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On cellular automata modeling of cardiac pacemaker
by
Danuta Makowiec
Institute of Theoretical Physics and Astrophysics, Gdansk University
Coauthors: Lukasz Redlarski

The cardiac pacemaker is a group of cells within the heart, called the sinoatrial (SA) node, that initiates the rhythmic beating of the heart - electrical activity of the SA node is propagated to the rest of the heart. The cells of SA node are characterized by intrinsic dynamics which switches each cell from the passive to active state periodically. The synchronization of the activation of the cells is a required attribute to produce the electrical activity of the SA node at a regular rate. Mechanisms by which cells with different intrinsic rates maintain this synchronization is awaited for explanation. The SA node is usually modeled by systems of coupled differential equations.

We will present an ongoing research that aims at revealing the SA node electrical activity by a system of stochastic cellular automata with intrinsic oscillating dynamics.
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Strutural properties of complex networks
by
José Mendes
University of Aveiro
Coauthors: S. N. Dorogovtsev and A.V. Goltsev

The k-core decomposition was recently applied to a number of real-world networks. Rich k-core architectures of real networks were revealed. We find the structure of k-cores, their sizes, and their birth points — the bootstrap percolation thresholds. I will show a derivation of exact equations describing the k-core organization of a randomly damaged uncorrelated network with an arbitrary degree distribution. This allows us to obtain the sizes and other structural characteristics of k-cores in a variety of damaged and undamaged random networks and find the nature of the k-core percolation in complex networks. These general results will be applied to the classical random graphs and to scale-free networks, in particular, to empirical router-level Internet maps.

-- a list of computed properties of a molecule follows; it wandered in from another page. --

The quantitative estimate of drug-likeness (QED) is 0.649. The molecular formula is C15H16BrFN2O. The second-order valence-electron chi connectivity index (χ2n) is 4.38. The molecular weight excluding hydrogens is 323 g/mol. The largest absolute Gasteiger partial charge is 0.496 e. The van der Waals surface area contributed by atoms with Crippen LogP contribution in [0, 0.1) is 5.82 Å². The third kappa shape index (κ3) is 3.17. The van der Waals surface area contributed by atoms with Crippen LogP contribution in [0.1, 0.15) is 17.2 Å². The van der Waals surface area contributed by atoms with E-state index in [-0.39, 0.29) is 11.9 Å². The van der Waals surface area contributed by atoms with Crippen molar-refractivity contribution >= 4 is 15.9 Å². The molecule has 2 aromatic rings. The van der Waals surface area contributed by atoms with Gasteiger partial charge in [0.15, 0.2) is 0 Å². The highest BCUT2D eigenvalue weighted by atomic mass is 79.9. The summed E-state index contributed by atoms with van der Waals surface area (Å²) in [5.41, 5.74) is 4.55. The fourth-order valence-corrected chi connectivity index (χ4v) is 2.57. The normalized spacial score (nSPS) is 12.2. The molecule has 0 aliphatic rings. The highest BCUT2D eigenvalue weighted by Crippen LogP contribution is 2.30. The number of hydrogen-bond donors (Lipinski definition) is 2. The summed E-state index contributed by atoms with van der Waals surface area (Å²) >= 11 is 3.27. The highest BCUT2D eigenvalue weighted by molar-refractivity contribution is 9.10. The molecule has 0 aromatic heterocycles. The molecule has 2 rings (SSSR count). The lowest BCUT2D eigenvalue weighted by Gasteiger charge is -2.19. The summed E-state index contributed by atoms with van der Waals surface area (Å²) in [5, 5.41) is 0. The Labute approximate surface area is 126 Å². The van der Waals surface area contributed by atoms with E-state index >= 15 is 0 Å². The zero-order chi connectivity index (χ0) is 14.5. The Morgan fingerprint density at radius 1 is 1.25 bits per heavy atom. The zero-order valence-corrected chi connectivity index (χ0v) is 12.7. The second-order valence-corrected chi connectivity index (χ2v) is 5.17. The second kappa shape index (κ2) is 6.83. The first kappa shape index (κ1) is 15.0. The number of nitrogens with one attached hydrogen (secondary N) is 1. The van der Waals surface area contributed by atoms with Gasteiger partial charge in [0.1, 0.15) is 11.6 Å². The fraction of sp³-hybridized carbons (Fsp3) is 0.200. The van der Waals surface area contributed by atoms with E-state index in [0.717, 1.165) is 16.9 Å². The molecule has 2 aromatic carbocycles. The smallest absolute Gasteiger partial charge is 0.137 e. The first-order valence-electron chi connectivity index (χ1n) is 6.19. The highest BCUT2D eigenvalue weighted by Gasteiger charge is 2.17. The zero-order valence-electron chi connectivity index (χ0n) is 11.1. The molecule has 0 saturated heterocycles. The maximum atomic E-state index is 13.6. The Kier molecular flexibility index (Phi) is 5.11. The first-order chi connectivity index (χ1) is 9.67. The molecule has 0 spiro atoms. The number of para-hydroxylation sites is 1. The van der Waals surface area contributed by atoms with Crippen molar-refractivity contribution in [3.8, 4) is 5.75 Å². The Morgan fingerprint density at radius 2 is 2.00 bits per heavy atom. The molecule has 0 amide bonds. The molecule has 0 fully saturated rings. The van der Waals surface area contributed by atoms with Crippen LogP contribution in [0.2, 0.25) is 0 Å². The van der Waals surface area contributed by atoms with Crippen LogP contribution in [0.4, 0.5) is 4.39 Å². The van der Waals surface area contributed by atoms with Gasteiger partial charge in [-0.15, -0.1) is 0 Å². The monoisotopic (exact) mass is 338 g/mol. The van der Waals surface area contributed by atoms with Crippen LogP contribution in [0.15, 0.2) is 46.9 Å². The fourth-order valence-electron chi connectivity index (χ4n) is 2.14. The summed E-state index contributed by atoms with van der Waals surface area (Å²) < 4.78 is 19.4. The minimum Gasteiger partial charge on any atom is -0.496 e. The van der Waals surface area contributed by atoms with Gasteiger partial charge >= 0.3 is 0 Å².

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A classification scheme of fuzzy cellular automata with applications to ECA
by
Angelo B. Mingarelli
Carleton University

Using methods from the theory of fuzzy cellular automata as formulated over the past decade we present an analytic comprehensive derivation of the classification of elementary cellular automata into the various classes (I-IV) as defined originally by Wolfram. Since these fuzzy cellular automata include the usual Boolean ones in the limit, we can derive, in part, the Wolfram classification scheme. We do this by introducing a special function dubbed the G-function whose values define the various classes. It is remarkable that the classes so defined contain, with few exceptions, Wolfram's original classification and share many common characteristics with other classes so defined.

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On universal 1-d reversible cellular automata
by
Kenichi Morita
Hiroshima University

So far, several methods for proving computation-universality of one-dimensional reversible cellular automata have been proposed. They are to simulate reversible Turing machines, to simulate cyclic tag systems, and others. In this talk, we compare these methods, and investigate new methods to obtain simple universal 1-d reversible cellular automata.

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Phase Space Equivalences of Sequential Dynamical Systems
by
Henning S. Mortveit
Virginia Tech
Coauthors: Matthew Macauley, UCSB

Sequential dynamical systems (SDS) belong to the class of graph dynamical systems. SDS are defined over a finite graph where each vertex has a state and an update function. The system update is asynchronous and is specified by a word over the vertex set of the graph. This presentation will give an overview of phase space characterizations of these systems in terms of their graphs, update orders and functions. Recent results on attractor equivalence will be presented, but notions and results on functional equivalence and dynamical equivalence will be reviewed.

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Evolutionary computation techniques to look for cellular automata rules
by
Pedro P.B. de Oliveira
Universidade Presbiteriana Mackenzie, Brazil

The density classification task and the parity problem have been paradigmatic benchmark problems in the cellular automata literature related to searching for rules able to exhibit a given global behaviour. In these two problems, the rule must decide about global properties of the number of 1-bits in the initial configuration of binary cellular automata. Here, aspects of various evolutionary computation techniques I have worked with during the past years, with several collaborators, will be reviewed, in the context of the aforementioned problems, in terms of their usage primarily to search for good individual rules with radius 3, but also for determining adequate temporal sequences and spatial arrangements of elementary rules.